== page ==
Legal immigration can take a long time, if it comes at all.
Traditional publication can take a long time, if it comes at all.

Editors=immigrant officials
Vanity presses=coyotes
Impatience and a sense of entitlement=impatience and a sense of entitlement
The submission process=the submission process.

Mind you, it could legitamately be argued that some illegal immigrants have made great contributions to their host countries. Most self-pubbed novelists over the last few decades haven't exactly contributed much to literature, although they sure have made a lot of noise about it...

Hmmmm... Imagine a half million of them marching in downtown Los Angeles, demanding to be published?


Blogger Graham Powell said...

To address a common gripe of the self-published, I think there is some great fiction out there that isn't commercial, and thus has a tough time getting picked up, but there's not that much of it.

As for immigration, I'm a fan of LEGAL immigration. The extreme difficulty of immigrating legally is one reason so many choose to do it illegally. So I think we should make legal immigration somewhat easier and illegal immigration much tougher.

3:39 PM, May 19, 2006  
Blogger glen davis said...

Going by your arguments of self entitlement, etc., the real illegal immigrants of publishing are those who masquerade fiction as fact, because as fiction, their stuff leaves much to be desired, like Rigoberta Menchu and that guy who fooled Oprah.

The publishing houses don't always know what's going to sell, and just because something doesn't sell doesn't mean it isn't good. On your own site, you say Max Allan Collins is having trouble finding a publisher for his series. Is he any worse a writer than he was in 1976, 1986, or 1996?

4:28 PM, May 19, 2006  
Blogger JD Rhoades said...

Kevin, how many illegals have you actually dealt with in real life?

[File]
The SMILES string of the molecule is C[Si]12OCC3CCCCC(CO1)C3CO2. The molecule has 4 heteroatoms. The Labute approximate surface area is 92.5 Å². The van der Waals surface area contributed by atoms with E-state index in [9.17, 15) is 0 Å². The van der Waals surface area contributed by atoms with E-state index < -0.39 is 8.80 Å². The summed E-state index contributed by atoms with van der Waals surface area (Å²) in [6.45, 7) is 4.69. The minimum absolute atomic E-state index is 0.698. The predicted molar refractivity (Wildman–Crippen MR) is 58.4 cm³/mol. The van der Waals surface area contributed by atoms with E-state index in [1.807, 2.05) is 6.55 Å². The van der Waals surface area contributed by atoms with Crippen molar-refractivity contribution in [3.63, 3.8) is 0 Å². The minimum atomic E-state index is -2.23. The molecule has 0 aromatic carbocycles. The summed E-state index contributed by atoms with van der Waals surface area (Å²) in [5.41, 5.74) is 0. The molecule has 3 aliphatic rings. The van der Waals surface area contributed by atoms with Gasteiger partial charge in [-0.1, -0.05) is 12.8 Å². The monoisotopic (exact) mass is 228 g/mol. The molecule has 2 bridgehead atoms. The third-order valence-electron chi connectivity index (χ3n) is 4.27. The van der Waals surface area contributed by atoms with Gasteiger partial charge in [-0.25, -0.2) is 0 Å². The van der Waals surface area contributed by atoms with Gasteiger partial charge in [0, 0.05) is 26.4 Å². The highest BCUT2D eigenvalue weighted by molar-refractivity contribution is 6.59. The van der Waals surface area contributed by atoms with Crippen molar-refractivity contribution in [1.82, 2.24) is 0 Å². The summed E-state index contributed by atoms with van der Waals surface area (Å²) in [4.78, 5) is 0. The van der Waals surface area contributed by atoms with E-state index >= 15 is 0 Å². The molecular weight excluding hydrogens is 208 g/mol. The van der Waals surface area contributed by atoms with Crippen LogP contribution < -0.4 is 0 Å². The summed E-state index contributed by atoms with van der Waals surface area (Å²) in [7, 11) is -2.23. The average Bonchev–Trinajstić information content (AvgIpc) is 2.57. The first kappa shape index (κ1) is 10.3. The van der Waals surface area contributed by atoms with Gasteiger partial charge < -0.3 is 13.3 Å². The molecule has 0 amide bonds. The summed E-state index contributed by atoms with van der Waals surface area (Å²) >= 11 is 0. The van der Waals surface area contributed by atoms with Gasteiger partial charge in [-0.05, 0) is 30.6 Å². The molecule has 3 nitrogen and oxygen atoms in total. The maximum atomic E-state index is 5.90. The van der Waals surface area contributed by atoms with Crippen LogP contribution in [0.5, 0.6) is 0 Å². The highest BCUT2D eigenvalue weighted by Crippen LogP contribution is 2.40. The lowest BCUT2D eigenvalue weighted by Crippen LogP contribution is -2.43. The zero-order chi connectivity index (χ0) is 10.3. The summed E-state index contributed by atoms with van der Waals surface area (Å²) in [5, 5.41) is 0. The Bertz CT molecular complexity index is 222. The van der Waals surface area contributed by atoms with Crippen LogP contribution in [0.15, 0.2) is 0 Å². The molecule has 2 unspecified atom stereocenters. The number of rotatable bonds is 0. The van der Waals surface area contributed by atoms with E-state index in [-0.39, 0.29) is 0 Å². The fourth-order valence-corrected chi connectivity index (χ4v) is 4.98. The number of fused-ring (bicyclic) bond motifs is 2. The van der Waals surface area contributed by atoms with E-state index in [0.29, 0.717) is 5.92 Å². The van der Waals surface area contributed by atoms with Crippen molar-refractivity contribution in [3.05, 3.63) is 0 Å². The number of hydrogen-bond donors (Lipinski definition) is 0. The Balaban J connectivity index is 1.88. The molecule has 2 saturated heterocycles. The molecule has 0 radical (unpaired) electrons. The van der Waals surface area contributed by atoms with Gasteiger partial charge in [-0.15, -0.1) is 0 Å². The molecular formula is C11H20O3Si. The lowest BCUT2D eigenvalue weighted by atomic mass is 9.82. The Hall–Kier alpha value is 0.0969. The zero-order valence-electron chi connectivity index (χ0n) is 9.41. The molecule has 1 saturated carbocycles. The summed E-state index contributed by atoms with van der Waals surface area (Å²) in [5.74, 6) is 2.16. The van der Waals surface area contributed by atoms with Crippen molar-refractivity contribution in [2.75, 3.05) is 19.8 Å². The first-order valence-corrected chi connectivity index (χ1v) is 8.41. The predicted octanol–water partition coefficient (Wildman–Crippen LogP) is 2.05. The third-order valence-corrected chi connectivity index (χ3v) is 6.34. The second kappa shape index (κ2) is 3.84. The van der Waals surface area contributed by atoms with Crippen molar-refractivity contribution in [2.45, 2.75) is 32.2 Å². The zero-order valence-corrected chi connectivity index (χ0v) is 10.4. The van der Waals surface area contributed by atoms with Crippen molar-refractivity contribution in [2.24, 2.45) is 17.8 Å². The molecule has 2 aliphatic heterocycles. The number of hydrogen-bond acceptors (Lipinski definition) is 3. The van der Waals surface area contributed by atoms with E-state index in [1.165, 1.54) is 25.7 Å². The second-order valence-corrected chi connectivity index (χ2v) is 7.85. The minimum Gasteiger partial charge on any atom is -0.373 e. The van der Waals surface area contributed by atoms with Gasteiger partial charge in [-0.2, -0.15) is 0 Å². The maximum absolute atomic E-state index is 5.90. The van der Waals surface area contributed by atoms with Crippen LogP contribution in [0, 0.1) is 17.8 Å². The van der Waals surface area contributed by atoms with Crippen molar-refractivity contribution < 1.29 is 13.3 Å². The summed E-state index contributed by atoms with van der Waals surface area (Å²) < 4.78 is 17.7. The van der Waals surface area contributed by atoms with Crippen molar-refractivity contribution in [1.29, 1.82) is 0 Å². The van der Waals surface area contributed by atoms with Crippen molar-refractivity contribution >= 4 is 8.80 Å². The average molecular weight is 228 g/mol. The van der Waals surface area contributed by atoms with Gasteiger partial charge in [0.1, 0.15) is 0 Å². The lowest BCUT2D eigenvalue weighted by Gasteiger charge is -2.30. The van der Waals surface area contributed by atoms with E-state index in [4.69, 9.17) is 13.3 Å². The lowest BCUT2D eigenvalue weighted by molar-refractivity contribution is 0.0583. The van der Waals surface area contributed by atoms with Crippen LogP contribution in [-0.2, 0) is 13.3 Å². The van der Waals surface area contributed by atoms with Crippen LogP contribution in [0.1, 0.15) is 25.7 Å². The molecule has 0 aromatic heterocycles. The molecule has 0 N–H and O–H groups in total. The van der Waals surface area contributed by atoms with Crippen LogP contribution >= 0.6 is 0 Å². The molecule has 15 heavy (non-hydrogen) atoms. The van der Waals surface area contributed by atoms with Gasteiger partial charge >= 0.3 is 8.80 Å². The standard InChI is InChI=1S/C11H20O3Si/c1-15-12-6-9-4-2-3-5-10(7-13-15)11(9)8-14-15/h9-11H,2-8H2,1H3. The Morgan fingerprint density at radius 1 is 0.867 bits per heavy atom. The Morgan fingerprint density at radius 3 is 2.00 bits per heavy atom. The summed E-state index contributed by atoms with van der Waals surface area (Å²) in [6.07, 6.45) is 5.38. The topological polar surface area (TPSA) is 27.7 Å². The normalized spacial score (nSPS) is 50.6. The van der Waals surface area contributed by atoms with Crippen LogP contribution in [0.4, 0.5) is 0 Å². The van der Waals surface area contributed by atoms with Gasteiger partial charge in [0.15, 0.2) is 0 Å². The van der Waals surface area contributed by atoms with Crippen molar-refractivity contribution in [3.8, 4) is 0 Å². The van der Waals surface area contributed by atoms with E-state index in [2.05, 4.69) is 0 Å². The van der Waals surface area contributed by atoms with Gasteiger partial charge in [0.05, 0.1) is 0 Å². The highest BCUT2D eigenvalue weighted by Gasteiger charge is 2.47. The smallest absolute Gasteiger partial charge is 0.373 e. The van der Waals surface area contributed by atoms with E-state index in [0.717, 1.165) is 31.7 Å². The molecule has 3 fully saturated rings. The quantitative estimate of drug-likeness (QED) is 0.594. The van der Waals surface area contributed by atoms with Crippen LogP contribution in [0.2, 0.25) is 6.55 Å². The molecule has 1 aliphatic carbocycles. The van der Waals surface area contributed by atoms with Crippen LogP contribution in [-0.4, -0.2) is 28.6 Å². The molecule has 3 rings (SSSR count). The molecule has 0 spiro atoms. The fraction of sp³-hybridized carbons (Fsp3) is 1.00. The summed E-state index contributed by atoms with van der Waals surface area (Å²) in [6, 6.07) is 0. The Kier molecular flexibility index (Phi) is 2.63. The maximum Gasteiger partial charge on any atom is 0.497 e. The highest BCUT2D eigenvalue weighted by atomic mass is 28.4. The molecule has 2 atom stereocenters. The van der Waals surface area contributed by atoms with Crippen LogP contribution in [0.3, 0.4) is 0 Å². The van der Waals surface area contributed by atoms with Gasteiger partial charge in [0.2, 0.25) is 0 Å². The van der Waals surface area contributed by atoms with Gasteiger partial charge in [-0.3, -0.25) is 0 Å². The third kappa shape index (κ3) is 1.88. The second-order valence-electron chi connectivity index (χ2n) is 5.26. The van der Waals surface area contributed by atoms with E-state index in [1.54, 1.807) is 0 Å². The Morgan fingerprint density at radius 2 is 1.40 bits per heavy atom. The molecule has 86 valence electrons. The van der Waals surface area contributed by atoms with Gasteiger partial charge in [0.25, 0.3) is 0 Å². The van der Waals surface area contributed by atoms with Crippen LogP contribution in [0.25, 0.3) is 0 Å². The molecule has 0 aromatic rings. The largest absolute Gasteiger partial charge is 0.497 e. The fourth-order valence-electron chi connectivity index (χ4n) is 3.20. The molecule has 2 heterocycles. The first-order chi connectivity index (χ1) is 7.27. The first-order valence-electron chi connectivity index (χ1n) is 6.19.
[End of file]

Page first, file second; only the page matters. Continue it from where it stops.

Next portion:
4:33 PM, May 19, 2006  
Anonymous Anonymous said...

I deal with illegals every day.


hahahahahahah (oh, did I mention I'm Native American?)

that's why it funny. :-)

I did the self-pub thing on a small level as more of a calling card. Like handing out a business card.

It was after the Toronoto B-Con I decided to do it.

C'mon, going to a B-Con with nothing to pimp just plain sucked!

So I took what I had, art background, some fiction that I thought was good ( so did the people that either purchased or accepted a free copy) put a book together, and said what the hey. It did open doors that were not open before.

I was on a self-pub panel in Chi-town B-Con. Met people who respected my opinion on why I did and went this route, and generally learned how to sell myself to folk I'd might not have dealt with before. (Bill Pronzini loved 4 or 5 stories from the book. The man bought a copy! I was rather pleased.)

Did I make a grip? No. But I would not trade the experience for anything. But, I'm not the norm for people who self-pub. I am good enough to go the regular route, just have to finish my book to do that.

speaking of which........

8:43 PM, May 19, 2006  
Anonymous Anonymous said...

Harry Spilman, the P.I. whom I mentioned in my e-mails to you, Mr. Smith, has the distinction of being the first P.I. to appear on any form of the internet. Although the NABU network, the corporation that held his copyright ownership, has been out of business for years, he is still under copyright protection and will be for the remainder of both of our lifetimes.

1:06 PM, May 24, 2006  
Blogger Kevin Burton Smith said...

Uh, thanks for sharing, Anthony.

9:09 PM, May 24, 2006